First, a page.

After previously serving as both a player with the club and as its vice-president, Karl-Heinz Rummenigge has handed over the reins as Bayern Munich CEO to Oliver Kahn. bundesliga.com looks back on the remarkable influence the former West Germany captain has had across six decades…
When in 1974 Rummenigge moved from his home town of Lippstadt, an hour east of Dortmund, to Munich, some 350 miles south, he could hardly have envisaged how successful the decision would prove.
As a talented attacker for Bayern, he won the Bundesliga and the European Cup twice each. Since he became CEO in 2002, the club have won 14 Bundesliga titles, the DFB Cup 10 times, and the treble twice. Late in his reign they even lifted an incredible sextuple of trophies.
But that only tells part of the story.
A big jump to Bayern
Rummenigge's father was a toolmaker who was actively involved in local amateur club Borussia Lippstadt. That's where Rummenigge first caught the eye with his pace and a glut of goals at youth level, and from where he joined Bayern in July 1974.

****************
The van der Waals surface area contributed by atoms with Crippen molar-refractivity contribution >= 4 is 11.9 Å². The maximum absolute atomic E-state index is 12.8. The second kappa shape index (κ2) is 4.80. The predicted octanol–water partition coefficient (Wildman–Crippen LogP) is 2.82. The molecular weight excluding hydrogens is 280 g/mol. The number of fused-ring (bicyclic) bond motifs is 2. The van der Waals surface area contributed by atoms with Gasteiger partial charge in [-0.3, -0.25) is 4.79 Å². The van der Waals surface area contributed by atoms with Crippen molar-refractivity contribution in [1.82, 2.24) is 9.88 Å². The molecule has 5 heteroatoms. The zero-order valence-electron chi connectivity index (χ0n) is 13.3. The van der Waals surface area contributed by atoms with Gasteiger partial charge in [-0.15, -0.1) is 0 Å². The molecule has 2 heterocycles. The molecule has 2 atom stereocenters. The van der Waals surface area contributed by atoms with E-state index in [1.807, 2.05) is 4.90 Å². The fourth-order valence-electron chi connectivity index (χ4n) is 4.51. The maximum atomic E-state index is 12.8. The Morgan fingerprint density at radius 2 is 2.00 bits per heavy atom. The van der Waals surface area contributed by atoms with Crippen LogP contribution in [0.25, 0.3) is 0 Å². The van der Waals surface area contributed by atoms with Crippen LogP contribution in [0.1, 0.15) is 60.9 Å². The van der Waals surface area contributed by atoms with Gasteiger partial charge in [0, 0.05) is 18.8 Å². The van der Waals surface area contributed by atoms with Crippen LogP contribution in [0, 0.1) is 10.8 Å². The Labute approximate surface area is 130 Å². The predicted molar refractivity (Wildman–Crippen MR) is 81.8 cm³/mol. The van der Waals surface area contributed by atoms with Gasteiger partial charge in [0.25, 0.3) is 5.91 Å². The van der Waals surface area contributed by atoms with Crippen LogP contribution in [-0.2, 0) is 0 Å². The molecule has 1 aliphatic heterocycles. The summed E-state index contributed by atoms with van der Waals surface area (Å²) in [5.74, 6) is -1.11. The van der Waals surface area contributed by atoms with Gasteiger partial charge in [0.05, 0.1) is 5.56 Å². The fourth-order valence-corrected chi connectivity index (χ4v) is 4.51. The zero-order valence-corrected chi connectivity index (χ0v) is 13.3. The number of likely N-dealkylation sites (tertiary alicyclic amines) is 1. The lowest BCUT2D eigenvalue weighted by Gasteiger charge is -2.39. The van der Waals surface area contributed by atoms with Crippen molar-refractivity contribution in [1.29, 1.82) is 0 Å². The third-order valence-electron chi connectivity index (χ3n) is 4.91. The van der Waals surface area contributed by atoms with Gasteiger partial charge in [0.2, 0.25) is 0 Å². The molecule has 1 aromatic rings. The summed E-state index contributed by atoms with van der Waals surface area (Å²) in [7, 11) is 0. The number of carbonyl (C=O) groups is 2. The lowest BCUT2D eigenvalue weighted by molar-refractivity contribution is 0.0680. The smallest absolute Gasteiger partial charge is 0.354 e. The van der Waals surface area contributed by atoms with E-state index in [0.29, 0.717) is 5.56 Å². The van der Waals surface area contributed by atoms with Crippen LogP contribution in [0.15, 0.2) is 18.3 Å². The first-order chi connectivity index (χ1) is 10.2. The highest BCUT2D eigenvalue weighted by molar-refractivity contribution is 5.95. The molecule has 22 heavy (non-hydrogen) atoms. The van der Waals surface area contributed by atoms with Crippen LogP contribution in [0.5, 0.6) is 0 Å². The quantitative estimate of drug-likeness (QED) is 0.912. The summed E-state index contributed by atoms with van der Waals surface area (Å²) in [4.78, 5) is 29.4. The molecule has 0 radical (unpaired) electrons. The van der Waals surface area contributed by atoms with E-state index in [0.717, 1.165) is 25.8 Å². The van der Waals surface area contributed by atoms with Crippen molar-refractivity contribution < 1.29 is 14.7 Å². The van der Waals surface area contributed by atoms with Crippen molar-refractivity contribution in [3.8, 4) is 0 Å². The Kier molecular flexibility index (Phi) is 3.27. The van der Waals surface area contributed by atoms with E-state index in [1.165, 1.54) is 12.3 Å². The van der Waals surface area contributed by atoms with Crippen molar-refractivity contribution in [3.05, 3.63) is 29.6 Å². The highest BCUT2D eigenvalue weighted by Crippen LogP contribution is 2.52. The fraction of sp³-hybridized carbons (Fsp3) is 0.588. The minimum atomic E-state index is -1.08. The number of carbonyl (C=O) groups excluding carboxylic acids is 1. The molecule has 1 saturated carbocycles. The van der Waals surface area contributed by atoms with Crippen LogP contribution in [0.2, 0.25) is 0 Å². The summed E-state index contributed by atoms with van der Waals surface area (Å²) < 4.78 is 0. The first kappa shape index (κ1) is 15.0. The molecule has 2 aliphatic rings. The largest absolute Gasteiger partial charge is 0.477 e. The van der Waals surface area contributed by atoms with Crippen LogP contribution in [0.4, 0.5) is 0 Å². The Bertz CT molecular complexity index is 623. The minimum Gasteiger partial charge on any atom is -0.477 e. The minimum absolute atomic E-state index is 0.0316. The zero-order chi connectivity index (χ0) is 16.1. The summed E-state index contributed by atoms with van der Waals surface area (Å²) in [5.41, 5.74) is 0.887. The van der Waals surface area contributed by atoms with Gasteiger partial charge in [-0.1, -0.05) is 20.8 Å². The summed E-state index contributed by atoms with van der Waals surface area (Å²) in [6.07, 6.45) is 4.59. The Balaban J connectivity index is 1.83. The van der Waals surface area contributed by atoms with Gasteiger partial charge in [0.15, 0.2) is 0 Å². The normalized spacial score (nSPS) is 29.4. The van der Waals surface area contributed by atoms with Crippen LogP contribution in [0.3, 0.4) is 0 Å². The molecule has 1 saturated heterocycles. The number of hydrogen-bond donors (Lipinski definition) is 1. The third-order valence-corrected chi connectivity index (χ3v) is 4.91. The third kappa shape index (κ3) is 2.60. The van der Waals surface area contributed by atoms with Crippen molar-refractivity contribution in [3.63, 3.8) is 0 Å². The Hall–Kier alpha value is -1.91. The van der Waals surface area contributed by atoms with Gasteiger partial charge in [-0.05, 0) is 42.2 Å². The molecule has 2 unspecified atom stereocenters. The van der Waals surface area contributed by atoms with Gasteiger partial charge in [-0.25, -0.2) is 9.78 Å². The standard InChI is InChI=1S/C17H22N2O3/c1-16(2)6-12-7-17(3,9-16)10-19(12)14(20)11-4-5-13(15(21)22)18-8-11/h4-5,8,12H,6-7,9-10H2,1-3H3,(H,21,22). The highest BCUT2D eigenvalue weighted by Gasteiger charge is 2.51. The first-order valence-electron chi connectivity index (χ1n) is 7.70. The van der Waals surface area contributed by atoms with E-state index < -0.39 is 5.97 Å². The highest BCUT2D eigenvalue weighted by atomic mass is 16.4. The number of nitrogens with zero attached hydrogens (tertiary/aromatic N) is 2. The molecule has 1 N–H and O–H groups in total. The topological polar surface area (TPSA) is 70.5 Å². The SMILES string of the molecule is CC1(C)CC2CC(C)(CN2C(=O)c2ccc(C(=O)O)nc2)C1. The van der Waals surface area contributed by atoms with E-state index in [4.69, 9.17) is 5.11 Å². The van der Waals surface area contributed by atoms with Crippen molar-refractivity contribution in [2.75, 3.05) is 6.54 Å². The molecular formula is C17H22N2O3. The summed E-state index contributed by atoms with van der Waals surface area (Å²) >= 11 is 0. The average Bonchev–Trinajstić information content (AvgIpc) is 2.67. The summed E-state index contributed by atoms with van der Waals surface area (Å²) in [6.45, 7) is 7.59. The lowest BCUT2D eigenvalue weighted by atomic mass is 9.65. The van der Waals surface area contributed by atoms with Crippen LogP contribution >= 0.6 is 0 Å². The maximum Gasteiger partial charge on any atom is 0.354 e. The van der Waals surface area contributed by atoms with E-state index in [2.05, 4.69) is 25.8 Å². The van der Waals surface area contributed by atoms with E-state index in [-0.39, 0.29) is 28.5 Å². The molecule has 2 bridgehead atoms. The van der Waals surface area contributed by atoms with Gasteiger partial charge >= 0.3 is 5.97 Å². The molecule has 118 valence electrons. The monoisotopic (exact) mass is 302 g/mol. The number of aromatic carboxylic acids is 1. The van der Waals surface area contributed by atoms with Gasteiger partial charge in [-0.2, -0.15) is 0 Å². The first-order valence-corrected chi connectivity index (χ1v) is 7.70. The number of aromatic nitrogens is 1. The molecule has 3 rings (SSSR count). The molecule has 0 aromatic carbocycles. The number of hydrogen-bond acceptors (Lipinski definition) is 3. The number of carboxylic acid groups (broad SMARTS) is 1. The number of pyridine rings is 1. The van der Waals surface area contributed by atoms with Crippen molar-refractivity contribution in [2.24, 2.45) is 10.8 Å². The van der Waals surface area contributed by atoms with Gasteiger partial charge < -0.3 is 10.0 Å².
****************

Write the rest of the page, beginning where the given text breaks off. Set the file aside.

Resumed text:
The meagre sum Bayern handed over was well worth it - the record German champions would sell him to Inter Milan for over 600 times that fee 10 years later.
Initially, though, the former banking apprentice took time to impose himself. That was understandable, given that the team he had joined were both reigning German and European champions as well as featuring eight players from the starting XI that had won the FIFA World Cup that summer. Among them were Franz Beckenbauer and Uli Hoeneß, two men who Rummenigge would work closely with on and off the field for years to come.
In his first year Rummenigge scored five goals in 21 Bundesliga matches and got European Cup experience too, although he was an unused substitute for the final which Bayern won 2-0 against Leeds United. He started the following year's decider, however, netting 13 goals in all competitions and helping the Bavarians become European champions for a third year in a row thanks to a 1-0 success against Saint-Etienne in May 1976.